• @GerryMyerson: It is your comment that is an opinion; it's not even a consensus. Both this and this clearly demonstrate a consensus that "bad questions beget bad questions" and "closed questions can and should be deleted even if the have good but standard answers; only truly great answers should rather not be deleted". – user21820 Mar 25 at 12:37
• @user21820 Thanks for your comment. I'll be aware of that next time. – GNUSupporter 8964民主女神 地下教會 Mar 25 at 16:39
• @user, your quote refers to deletions, not closure/reopening; what's more, the part that says "only truly great answers should rather not be deleted" plainly contradicts your assertions that "answers should not be used to judge...." – Gerry Myerson Mar 25 at 21:51
• @GerryMyerson: Firstly, if a bad question ought to be deleted, then obviously it should not be reopened. Secondly, it would be real silly to assume that everything I say is to be taken completely rigidly with no room for exceptions; from my very first comment I meant that as a rule of thumb answers should not be used to judge... – user21820 Mar 26 at 5:43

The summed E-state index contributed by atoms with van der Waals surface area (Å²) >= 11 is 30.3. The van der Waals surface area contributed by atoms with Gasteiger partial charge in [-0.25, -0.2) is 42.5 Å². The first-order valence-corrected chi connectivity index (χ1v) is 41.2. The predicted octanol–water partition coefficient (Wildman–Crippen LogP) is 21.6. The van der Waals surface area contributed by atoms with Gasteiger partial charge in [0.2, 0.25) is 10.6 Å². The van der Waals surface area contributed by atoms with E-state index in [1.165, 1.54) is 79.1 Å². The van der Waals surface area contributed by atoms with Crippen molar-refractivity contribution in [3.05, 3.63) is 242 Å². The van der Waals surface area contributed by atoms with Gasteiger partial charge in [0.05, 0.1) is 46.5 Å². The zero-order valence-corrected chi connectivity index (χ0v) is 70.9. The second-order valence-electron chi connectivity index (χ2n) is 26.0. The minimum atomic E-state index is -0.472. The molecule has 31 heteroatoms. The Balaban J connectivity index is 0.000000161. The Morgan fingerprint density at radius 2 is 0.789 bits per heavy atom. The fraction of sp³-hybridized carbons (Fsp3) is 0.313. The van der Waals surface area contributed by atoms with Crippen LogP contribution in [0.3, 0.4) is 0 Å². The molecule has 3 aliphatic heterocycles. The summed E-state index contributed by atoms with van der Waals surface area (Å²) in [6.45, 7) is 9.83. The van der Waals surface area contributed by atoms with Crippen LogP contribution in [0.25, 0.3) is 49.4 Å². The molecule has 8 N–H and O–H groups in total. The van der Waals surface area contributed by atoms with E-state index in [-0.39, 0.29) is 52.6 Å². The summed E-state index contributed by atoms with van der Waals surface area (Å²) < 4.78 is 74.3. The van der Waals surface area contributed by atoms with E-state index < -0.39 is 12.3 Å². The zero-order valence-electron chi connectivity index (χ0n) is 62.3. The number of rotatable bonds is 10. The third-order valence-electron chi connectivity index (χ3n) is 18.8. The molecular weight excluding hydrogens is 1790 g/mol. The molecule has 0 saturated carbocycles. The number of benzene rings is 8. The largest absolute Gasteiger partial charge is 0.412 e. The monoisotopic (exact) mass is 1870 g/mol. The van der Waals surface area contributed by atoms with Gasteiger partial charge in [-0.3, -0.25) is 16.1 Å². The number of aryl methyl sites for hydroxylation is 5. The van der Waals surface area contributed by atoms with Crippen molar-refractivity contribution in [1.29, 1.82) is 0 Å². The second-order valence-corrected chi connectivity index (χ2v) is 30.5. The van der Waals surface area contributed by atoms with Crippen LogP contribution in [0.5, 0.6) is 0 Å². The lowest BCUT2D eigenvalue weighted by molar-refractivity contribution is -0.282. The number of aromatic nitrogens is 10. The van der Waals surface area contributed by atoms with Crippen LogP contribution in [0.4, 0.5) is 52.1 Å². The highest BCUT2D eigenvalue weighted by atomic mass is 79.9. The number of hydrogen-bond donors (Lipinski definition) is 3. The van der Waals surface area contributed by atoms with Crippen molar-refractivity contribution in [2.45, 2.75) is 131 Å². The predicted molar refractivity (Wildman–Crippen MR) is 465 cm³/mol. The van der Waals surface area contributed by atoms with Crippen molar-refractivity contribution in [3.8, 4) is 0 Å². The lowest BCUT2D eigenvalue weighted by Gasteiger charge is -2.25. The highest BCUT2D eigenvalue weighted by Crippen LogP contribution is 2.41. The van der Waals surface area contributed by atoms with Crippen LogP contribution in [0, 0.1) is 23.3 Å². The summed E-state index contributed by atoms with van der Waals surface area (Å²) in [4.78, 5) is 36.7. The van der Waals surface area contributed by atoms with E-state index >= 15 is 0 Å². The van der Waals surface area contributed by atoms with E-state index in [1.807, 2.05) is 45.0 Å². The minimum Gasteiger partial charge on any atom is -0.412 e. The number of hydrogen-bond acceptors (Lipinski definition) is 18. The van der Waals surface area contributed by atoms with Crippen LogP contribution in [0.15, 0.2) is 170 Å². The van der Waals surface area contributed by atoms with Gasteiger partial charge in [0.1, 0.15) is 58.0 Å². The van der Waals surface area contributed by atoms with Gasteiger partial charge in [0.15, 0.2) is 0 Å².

• @user, I'm not sure how I am to tell which things you write are to be taken completely rigidly, and which allow room for exceptions. Maybe we could work out some signal, so in the future I'll be able to tell. – Gerry Myerson Mar 26 at 8:51
• @GerryMyerson: Usually, I try to be precise, using words like "typically" or "almost always" but, you know, that that is very tiring to do in every single statement. How about you just assume that there may be rare exceptions unmentioned unless I use the word "absolutely"? I don't think anyone is 100% precise all the time anyway, so that works for interpreting others' comments too. – user21820 Mar 26 at 8:59

Reopened

Please undelete Generalization of the fundamental theorem of duality since the question asker has deleted his/her own question shortly after receiving an answer. This is an abuse of the system.

Undeleted and reopened

Please reopen Proving the greatest lower bound. because OP has self-deleted his/her own question after I've answered this question. This inhibits the community from viewing the question.

Reopened

Please consider reopening the following question:

Maclaurin Series Expansion of $\ln(1+\sin x)$